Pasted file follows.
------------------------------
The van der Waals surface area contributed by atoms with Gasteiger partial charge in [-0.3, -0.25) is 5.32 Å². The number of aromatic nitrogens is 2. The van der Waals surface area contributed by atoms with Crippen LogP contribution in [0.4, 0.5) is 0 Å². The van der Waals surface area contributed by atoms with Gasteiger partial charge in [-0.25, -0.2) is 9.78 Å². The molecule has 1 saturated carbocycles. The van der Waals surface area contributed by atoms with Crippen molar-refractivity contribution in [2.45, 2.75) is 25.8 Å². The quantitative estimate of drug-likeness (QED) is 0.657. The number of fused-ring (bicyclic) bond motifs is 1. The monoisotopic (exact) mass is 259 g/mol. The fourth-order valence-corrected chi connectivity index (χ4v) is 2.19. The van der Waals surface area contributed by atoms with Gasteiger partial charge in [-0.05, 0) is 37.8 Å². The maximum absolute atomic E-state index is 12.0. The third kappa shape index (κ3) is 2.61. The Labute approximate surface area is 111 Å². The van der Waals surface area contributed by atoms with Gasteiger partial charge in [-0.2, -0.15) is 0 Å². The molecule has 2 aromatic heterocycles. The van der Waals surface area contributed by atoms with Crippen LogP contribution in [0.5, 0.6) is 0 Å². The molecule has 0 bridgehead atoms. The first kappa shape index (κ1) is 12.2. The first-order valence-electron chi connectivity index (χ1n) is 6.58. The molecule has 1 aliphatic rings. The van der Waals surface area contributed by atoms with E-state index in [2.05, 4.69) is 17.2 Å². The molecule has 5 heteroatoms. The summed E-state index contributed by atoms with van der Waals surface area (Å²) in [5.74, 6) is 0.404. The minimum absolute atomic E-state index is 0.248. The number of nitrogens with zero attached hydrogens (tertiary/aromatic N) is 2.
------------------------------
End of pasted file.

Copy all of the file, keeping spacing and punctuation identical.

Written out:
The van der Waals surface area contributed by atoms with Gasteiger partial charge in [-0.3, -0.25) is 5.32 Å². The number of aromatic nitrogens is 2. The van der Waals surface area contributed by atoms with Crippen LogP contribution in [0.4, 0.5) is 0 Å². The van der Waals surface area contributed by atoms with Gasteiger partial charge in [-0.25, -0.2) is 9.78 Å². The molecule has 1 saturated carbocycles. The van der Waals surface area contributed by atoms with Crippen molar-refractivity contribution in [2.45, 2.75) is 25.8 Å². The quantitative estimate of drug-likeness (QED) is 0.657. The number of fused-ring (bicyclic) bond motifs is 1. The monoisotopic (exact) mass is 259 g/mol. The fourth-order valence-corrected chi connectivity index (χ4v) is 2.19. The van der Waals surface area contributed by atoms with Gasteiger partial charge in [-0.05, 0) is 37.8 Å². The maximum absolute atomic E-state index is 12.0. The third kappa shape index (κ3) is 2.61. The Labute approximate surface area is 111 Å². The van der Waals surface area contributed by atoms with Gasteiger partial charge in [-0.2, -0.15) is 0 Å². The molecule has 2 aromatic heterocycles. The van der Waals surface area contributed by atoms with Crippen LogP contribution in [0.5, 0.6) is 0 Å². The molecule has 0 bridgehead atoms. The first kappa shape index (κ1) is 12.2. The first-order valence-electron chi connectivity index (χ1n) is 6.58. The molecule has 1 aliphatic rings. The van der Waals surface area contributed by atoms with E-state index in [2.05, 4.69) is 17.2 Å². The molecule has 5 heteroatoms. The summed E-state index contributed by atoms with van der Waals surface area (Å²) in [5.74, 6) is 0.404. The minimum absolute atomic E-state index is 0.248. The number of nitrogens with zero attached hydrogens (tertiary/aromatic N) is 2.